Election Day In Zambia As Citizens Votes To Elect New Leader

Zambians are going to the polls on Thursday to choose their next president after an election campaign marred by violence and press blackouts, and against a backdrop of a tanking economy.

Zambia goes to polls to elect next president after hard-fought campaign.
Zambia goes to polls to elect next president after hard-fought campaign.

The candidates are the current president, Edgar Lungu, of the Patriotic Front (PF), who won an emergency election in 2015 by just 27,000 votes; and the businessman Hakainde Hichilema of the United Party for National Development (UPND), who is challenging for the presidency for the fifth time.

The vote is, in effect, a rerun of the 2015 election.In a country that prides itself on peaceful politics, both sides have been implicated in violence during the campaign. In July police opened fire on opposition supporters in the capital, Lusaka, prompting the electoral commission to suspend campaigning for 10 days.

Lungu enters the race with the usual advantages of an incumbent. State media have trumpeted his campaign messages, while outlets deemed too critical have been harassed or, in the case of the country’s leading newspaper, The Post, shut down. Lungu’s party has also been accused of appropriating state funds for political purposes and using state security services to intimidate opposition figures.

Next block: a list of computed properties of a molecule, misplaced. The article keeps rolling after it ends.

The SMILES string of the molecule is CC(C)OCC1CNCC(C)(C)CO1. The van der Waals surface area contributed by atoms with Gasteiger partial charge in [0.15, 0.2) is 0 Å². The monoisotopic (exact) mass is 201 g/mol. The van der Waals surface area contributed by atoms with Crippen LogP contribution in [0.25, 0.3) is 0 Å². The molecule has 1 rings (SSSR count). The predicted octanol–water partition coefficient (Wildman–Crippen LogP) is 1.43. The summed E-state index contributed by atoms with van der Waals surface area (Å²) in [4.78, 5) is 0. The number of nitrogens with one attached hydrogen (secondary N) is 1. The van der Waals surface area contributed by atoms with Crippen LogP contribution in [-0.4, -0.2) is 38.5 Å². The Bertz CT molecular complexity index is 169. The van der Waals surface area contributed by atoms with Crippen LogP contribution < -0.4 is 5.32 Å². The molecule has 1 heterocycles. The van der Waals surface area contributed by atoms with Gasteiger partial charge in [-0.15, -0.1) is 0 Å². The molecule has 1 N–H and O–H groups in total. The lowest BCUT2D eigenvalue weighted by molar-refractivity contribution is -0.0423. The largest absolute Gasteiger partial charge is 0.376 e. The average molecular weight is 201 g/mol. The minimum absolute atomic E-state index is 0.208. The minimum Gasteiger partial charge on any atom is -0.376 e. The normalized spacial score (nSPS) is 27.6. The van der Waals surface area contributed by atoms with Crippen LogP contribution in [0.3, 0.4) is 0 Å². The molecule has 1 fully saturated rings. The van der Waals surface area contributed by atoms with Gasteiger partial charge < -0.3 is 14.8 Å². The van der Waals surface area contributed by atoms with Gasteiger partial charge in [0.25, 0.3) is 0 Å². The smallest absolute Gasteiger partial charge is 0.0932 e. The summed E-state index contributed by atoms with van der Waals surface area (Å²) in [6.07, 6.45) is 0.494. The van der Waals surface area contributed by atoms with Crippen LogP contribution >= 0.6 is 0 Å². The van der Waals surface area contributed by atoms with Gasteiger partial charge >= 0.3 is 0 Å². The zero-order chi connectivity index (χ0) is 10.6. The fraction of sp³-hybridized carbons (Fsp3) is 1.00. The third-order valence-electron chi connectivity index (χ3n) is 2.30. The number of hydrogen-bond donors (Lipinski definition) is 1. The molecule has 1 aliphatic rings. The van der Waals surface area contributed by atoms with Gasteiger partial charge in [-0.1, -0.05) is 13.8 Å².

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Hichelema, however, has a couple of trump cards of his own. A series of high-profile PF defectors have rallied to his cause, including Mwamba, Guy Scott and Mulenga Sata, the son of the late president Michael Sata, whose death in October 2014 prompted the January 2015 election to find a successor to serve the remainder of his term.

His main weapon, however, has been Zambia’s poor economic performance during Lungu’s short time in office.Growth has slowed from 7% to 3%, 10,000 jobs have been lost in the copper belt, Zambia’s industrial heartland, and the kwacha was the worst-performing currency in the world in 2015, dropping 42% against the dollar.

Whether Lungu is responsible for the poor state of the economy – he inherited many of the country’s problems and has only been in power for 18 months – has almost become a moot point, because Hichelema has been very effective at making the blame stick.

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Chukwuyem Ogala is a content writer at Edliner. A multifaceted personality with a degree in Economics. He has a strong passion for Rap music and sports. A big fan of the NBA, likes Rafael Nadal and has a crush on Serena Williams. Chuks just strives to be better and wants to be heard globally.

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